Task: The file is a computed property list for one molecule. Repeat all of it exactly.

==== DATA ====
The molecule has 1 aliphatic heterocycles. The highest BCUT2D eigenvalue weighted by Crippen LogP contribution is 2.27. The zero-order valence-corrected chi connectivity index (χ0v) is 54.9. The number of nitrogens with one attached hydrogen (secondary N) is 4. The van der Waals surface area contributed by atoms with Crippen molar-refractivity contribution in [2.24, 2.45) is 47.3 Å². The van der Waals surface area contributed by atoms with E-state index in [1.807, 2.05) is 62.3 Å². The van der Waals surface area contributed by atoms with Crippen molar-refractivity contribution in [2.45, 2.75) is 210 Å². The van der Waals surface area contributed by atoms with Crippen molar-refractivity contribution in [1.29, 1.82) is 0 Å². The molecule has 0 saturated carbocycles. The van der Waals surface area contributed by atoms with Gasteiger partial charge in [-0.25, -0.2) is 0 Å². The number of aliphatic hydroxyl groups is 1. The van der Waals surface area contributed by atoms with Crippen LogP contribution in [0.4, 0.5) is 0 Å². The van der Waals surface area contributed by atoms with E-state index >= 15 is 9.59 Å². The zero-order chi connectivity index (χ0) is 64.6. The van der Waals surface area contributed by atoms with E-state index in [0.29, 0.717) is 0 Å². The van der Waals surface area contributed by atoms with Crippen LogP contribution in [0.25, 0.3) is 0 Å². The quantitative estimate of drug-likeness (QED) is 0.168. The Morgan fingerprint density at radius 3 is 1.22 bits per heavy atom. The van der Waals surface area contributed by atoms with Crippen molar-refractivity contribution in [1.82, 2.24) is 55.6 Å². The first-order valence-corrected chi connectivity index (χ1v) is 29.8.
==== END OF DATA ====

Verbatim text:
The molecule has 1 aliphatic heterocycles. The highest BCUT2D eigenvalue weighted by Crippen LogP contribution is 2.27. The zero-order valence-corrected chi connectivity index (χ0v) is 54.9. The number of nitrogens with one attached hydrogen (secondary N) is 4. The van der Waals surface area contributed by atoms with Crippen molar-refractivity contribution in [2.24, 2.45) is 47.3 Å². The van der Waals surface area contributed by atoms with E-state index in [1.807, 2.05) is 62.3 Å². The van der Waals surface area contributed by atoms with Crippen molar-refractivity contribution in [2.45, 2.75) is 210 Å². The van der Waals surface area contributed by atoms with Crippen molar-refractivity contribution in [1.29, 1.82) is 0 Å². The molecule has 0 saturated carbocycles. The van der Waals surface area contributed by atoms with Gasteiger partial charge in [-0.25, -0.2) is 0 Å². The number of aliphatic hydroxyl groups is 1. The van der Waals surface area contributed by atoms with Crippen LogP contribution in [0.4, 0.5) is 0 Å². The van der Waals surface area contributed by atoms with E-state index >= 15 is 9.59 Å². The zero-order chi connectivity index (χ0) is 64.6. The van der Waals surface area contributed by atoms with E-state index in [0.29, 0.717) is 0 Å². The van der Waals surface area contributed by atoms with Crippen LogP contribution in [0.25, 0.3) is 0 Å². The quantitative estimate of drug-likeness (QED) is 0.168. The Morgan fingerprint density at radius 3 is 1.22 bits per heavy atom. The van der Waals surface area contributed by atoms with Crippen molar-refractivity contribution in [1.82, 2.24) is 55.6 Å². The first-order valence-corrected chi connectivity index (χ1v) is 29.8.